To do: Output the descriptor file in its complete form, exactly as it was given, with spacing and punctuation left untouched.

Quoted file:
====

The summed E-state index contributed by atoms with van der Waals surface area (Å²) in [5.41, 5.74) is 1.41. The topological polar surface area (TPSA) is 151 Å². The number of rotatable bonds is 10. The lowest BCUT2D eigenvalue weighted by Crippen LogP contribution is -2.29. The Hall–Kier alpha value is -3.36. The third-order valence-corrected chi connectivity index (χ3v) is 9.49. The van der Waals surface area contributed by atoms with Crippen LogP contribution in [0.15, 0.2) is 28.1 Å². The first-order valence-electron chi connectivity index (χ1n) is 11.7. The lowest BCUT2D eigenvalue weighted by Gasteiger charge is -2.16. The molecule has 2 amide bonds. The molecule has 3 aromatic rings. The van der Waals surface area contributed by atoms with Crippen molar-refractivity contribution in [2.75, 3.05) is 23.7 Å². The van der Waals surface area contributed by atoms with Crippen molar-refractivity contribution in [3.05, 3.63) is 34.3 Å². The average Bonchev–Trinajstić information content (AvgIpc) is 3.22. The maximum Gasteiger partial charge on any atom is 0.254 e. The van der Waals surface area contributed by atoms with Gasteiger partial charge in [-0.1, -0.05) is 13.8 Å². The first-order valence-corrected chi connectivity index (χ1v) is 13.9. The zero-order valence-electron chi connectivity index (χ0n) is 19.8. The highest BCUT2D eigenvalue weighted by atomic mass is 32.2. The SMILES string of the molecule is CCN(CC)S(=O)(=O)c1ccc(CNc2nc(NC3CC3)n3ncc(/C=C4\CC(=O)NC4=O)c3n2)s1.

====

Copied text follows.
The summed E-state index contributed by atoms with van der Waals surface area (Å²) in [5.41, 5.74) is 1.41. The topological polar surface area (TPSA) is 151 Å². The number of rotatable bonds is 10. The lowest BCUT2D eigenvalue weighted by Crippen LogP contribution is -2.29. The Hall–Kier alpha value is -3.36. The third-order valence-corrected chi connectivity index (χ3v) is 9.49. The van der Waals surface area contributed by atoms with Crippen LogP contribution in [0.15, 0.2) is 28.1 Å². The first-order valence-electron chi connectivity index (χ1n) is 11.7. The lowest BCUT2D eigenvalue weighted by Gasteiger charge is -2.16. The molecule has 2 amide bonds. The molecule has 3 aromatic rings. The van der Waals surface area contributed by atoms with Crippen molar-refractivity contribution in [2.75, 3.05) is 23.7 Å². The van der Waals surface area contributed by atoms with Crippen molar-refractivity contribution in [3.05, 3.63) is 34.3 Å². The average Bonchev–Trinajstić information content (AvgIpc) is 3.22. The maximum Gasteiger partial charge on any atom is 0.254 e. The van der Waals surface area contributed by atoms with Gasteiger partial charge in [-0.1, -0.05) is 13.8 Å². The first-order valence-corrected chi connectivity index (χ1v) is 13.9. The zero-order valence-electron chi connectivity index (χ0n) is 19.8. The highest BCUT2D eigenvalue weighted by atomic mass is 32.2. The SMILES string of the molecule is CCN(CC)S(=O)(=O)c1ccc(CNc2nc(NC3CC3)n3ncc(/C=C4\CC(=O)NC4=O)c3n2)s1.